“Twenty years ago, 30 years ago, being a pop star or a music star meant radio play, playing shows, showing up in record stores, and being on a couple of magazines and a few TV screens that were actually interested in music,” said Werde. “ And now you’ve got tens of thousands of screens on 24/7 in hundreds of countries, so the ubiquity of celebrity magnifies everything.”
Bloodthirsty as we are for anything celebrity, we devour those celeb Tweets about touring a Holy Land. Back then, a possible meeting and nonevent between a visiting pop star and a prime minister wouldn't turn into a major story (If there was no Twitter, how did anyone know if Ashton Kutcher punked anyone?). Back then though, if they met with prime ministers, they probably didn’t put out press releases. If Annette Funicello had a favorite cause other than boys and bikinis, we didn’t necessarily know about it. Or perhaps, says Werde, we have selective memories: “I guarantee you that if you look back to the year 2000, which was the great peak of the pinnacle of teen pop—’NSync, Backstreet Boys, Britney Spears, Christina Aguilera—I guarantee if you look at those bands, and you look at what they did, I’m positive that buried in their activities were some really good fundraising efforts."
Maybe, though, we want our pop stars—especially those like Justin Bieber—to remain above the fray. Maybe we just want a corner of the world that doesn’t remind us of what’s going on in the news, cluttering our Twitter feed. We like someone like Bieber because he’s so wholesome and seems so easy and simple; he’s a like a sorbet, a palate cleanser to clear away a long day reading about wars, economic recessions, and nuclear meltdowns.
One thing is certain is that some things never change: If you go to Justinbieberfanblog.com, you will see a lot of comments posted that go something like this: “Heyy Justin. I lvoe you and your music. Trust me I AM NOT one of those obsessive girls that run after your gum and water bottle, ok!” Or: “OMG, If Justin Biebz came on this site,i would scream, than faint, than cry and i think you get it now.”
There’s no mention of the Israeli-Palestine Bieber summit that never happened.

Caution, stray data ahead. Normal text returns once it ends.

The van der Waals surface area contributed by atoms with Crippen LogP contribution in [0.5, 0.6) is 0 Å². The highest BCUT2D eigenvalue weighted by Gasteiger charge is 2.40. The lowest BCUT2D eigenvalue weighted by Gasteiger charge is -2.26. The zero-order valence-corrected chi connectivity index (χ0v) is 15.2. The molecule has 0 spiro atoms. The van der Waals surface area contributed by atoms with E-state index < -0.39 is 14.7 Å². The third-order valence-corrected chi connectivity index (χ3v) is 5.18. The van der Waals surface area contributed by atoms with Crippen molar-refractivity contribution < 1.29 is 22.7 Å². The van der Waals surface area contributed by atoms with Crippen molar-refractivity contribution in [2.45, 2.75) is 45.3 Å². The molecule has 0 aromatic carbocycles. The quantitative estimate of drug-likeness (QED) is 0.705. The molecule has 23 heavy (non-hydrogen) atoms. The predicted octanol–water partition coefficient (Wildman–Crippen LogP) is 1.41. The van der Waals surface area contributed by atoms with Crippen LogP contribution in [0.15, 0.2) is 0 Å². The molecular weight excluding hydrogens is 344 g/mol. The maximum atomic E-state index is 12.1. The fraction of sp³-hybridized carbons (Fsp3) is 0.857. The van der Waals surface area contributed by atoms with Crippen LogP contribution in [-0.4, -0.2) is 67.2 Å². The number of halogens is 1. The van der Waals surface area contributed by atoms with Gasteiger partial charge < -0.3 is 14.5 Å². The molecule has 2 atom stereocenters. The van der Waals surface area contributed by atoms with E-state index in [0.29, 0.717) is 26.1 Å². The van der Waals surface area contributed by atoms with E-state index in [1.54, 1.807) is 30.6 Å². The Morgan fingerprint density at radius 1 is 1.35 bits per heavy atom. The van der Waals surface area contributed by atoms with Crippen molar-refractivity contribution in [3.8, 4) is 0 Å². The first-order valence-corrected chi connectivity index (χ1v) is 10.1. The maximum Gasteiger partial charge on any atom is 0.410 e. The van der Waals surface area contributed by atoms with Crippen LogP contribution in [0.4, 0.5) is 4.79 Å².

But maybe Bieber should get involved in something that is near to his own heart (just not necessarily the Israeli-Palestine crisis. We're thinking puppies.)
“I think everyone should get involved in politics,” said Werde. “Personally, you look around, it feels like end times. If you’re concerned about the environment, if you are concerned about the treatment of nuclear waste, if you are concerned about education and the arts, if you are concerned about these things. I think it’s a responsibility as a citizen to speak up, and if you have a mass platform to speak up, I think it’s almost your responsibility to use that."
Werde points to Kanye West’s simple, powerful statement—“George Bush doesn’t care about black people"—during the Katrina fundraiser as an example of an artist who had been dismissed as merely a pop star making a bigger impact with his platform. "He vocalized something that a lot of people were feeling and thinking and that’s powerful."
And sometimes, a pop star transforms from a non-political performer, or one who was perceived as vapid and cute, into something else entirely. Lada Gaga's early persona didn't have anything to do with Little Monsters—which is how she now refers to her fans, many of whom are gay or bullied outcasts. Her protests against anti-gay organizations came later, when she put to good use her ability to reach her millions of Twitter followers.
And, don't forget, another classic transformation from pop stars to politicos. As Werde points out: “I don’t want to blaspheme anything here,” he says, “but once upon a time, the Beatles were teenage pop stars.”
Tricia Romano is an award-winning writer who has written about pop culture, style, and celebrity for the New York Times, the Village Voice, Spin, and Radar magazine. She won Best Feature at the Newswomen’s Club of New York Front Page Award for her Village Voice cover story, about sober DJs and promoters in the nightlife industry, " The Sober Bunch."